For the second hypothetical, the ALJ asked the VE to assume that this person could lift five to ten pounds, for less than one-third of the day. This person could stand for 30 to 40 minutes and sit for two hours, maximum. This person could maintain concentration for 20 to 30 minutes at a time, but must take two breaks per day for up to two hours each. The VE responded that this person could not perform Plaintiff's past work or any other jobs in the national economy. AR 995.

Plaintiff's attorney asked the VE about the first hypothetical, inquiring about the inability to kneel, crouch, crawl and stoop. The VE responded that none of the positions he identified required an ability to stoop. AR 996.

Plaintiff's attorney also asked the VE a separate hypothetical question. He asked the VE to assume that this person could lift ten pounds frequently, twenty pounds occasionally, but could stand and walk less than two hours a day in combination. This person could sit for six hours but cannot stoop. The VE testified that this describes sedentary work, but in light of SSR 96-9p, the complete limitation in stooping would preclude work. AR 997.

Plaintiff's attorney also asked the VE to assume a person who could lift ten pounds occasionally and frequently, but could stand and/or walk for less than two house in an eight hour day and sit for less than six hours in an eight hour day. The VE testified that this person could not perform any work. AR 997.

For the final hypothetical, Plaintiff's attorney asked the VE to assume a person with an RFC for light work who could not perform work activities on a consistent basis, could not engage in work activities without special or additional supervision, and who would have difficulty interacting with supervisors, co-workers or the public. This person would also have difficulty coping with the stress encountered in a normally competitive workplace. The VE testified that this person could not perform any work. AR 998.

Medical Record

Plaintiff was in a motor vehicle accident in August 1989. He suffered internal bleeding and lacerations of both legs, and underwent corrective surgery on his knees. AR 342-375.

On June 2, 1999, Plaintiff saw R. Roy Fratini, PhD., for a psychological evaluation. He was diagnosed with a mood disorder, not otherwise specified, alcohol abuse in remission for three months, amphetamine abuse in remission for three months, and borderline intellectual functioning. AR 436-439.

An October 24, 2000, notation from Plaintiff's 2000 incarceration indicates that Plaintiff should not be assigned to a job requiring him to lift more than 15 pounds or stand for more than one hour at a time. AR 448.

On August 9, 2001, Plaintiff saw Frederick R. Young, M.D., for complaints of pain in his right hip and right knee since childhood. On physical examination, Plaintiff exceeded the scale's limit of 350 pounds. Range of motion in his back was normal considering his size. Range of motion in his hips and knees was also full. There was no instability and his sensation was intact. Dr. Young opined that besides Plaintiff's obesity, "he [is] fine," and the only restrictions would be due to his weight. AR 524-525.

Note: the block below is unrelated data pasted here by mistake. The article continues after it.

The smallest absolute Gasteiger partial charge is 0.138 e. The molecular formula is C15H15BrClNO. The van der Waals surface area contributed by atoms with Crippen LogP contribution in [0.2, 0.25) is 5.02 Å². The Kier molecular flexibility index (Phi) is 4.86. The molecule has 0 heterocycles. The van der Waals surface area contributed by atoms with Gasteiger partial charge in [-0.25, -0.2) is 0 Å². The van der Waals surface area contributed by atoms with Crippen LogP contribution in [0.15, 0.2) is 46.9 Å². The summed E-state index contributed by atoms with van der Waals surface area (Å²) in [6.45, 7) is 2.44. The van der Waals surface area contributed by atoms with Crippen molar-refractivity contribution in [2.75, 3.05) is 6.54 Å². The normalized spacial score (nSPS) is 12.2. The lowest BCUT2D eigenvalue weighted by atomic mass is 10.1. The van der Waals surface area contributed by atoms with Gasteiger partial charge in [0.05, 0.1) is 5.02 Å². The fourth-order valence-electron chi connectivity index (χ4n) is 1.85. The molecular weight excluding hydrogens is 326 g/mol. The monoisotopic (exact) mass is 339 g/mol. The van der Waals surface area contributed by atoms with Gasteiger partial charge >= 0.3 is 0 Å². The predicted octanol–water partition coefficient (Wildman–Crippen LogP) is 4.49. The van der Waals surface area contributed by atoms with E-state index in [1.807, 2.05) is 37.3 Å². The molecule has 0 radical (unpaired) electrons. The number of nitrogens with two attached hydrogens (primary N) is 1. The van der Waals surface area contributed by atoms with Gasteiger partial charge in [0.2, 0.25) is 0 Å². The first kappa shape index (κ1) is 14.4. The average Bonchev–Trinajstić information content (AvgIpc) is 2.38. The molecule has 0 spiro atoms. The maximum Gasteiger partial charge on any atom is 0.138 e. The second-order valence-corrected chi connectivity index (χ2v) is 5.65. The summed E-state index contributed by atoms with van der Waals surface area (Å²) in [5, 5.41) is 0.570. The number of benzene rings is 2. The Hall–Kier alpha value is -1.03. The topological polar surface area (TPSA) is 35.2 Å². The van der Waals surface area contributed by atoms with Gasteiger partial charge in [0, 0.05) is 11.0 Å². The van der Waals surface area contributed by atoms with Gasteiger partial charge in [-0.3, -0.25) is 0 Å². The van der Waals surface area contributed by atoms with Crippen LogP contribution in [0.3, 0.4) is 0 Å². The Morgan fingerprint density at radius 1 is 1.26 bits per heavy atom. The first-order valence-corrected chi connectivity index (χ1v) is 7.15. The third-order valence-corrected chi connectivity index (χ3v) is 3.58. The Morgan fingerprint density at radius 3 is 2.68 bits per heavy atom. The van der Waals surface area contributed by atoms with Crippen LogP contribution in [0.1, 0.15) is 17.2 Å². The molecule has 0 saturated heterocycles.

Plaintiff saw Michael S. Barnett, M.D., for a psychiatric evaluation on August 23, 2001. His chief complaint was that he didn't get along well with people. He reported that he's afraid that "people are trying to boss him around and feels he has to get away from them or hit them." Plaintiff reported that he dropped out of high school in the 12th grade and denied prior childhood physical or sexual abuse. On mental status examination, his mood was depressed and his affect was blunted. He was oriented times three. He could not perform serial threes and was very slow. His recent memory was intact. Dr. Barnett concluded that Plaintiff had a long-term history of substance abuse and was mentally retarded with a poor education. He was regressed socially and functioning at a very low level. Dr. Barnett diagnosed depressive disorder, not otherwise specified, polysubstance abuse in remission, and mental retardation, severity unspecified. Given his impaired mental status examination and significant mood disorder, Dr. Barnett opined that Plaintiff would struggle to work. He would have no difficulty understanding, remembering and carrying out simple one or two step job instructions. However, he would be unable to work regularly or perform work activities on a consistent basis, though he has no psychiatric symptoms that would interfere with the completion of a normal work day or work week. Plaintiff would need additional supervision, have a difficult time interacting with supervisors, co-workers or the public and have difficulty coping with usual stressors in the workplace. AR 526-528.

On October 22, 2001, State Agency physician James Peery, M.D., completed a Physical Residual Functional Capacity Assessment. He opined that Plaintiff could lift and carry twenty pounds occasionally, ten pounds frequently, stand and/or walk about six hours, and sit for about six hours. He could frequently climb ramps and stairs, but never ladders, ropes or scaffolding. He could frequently balance, kneel and crawl, and occasionally stoop and crouch. This opinion was affirmed on March 18, 2002. AR 133-140.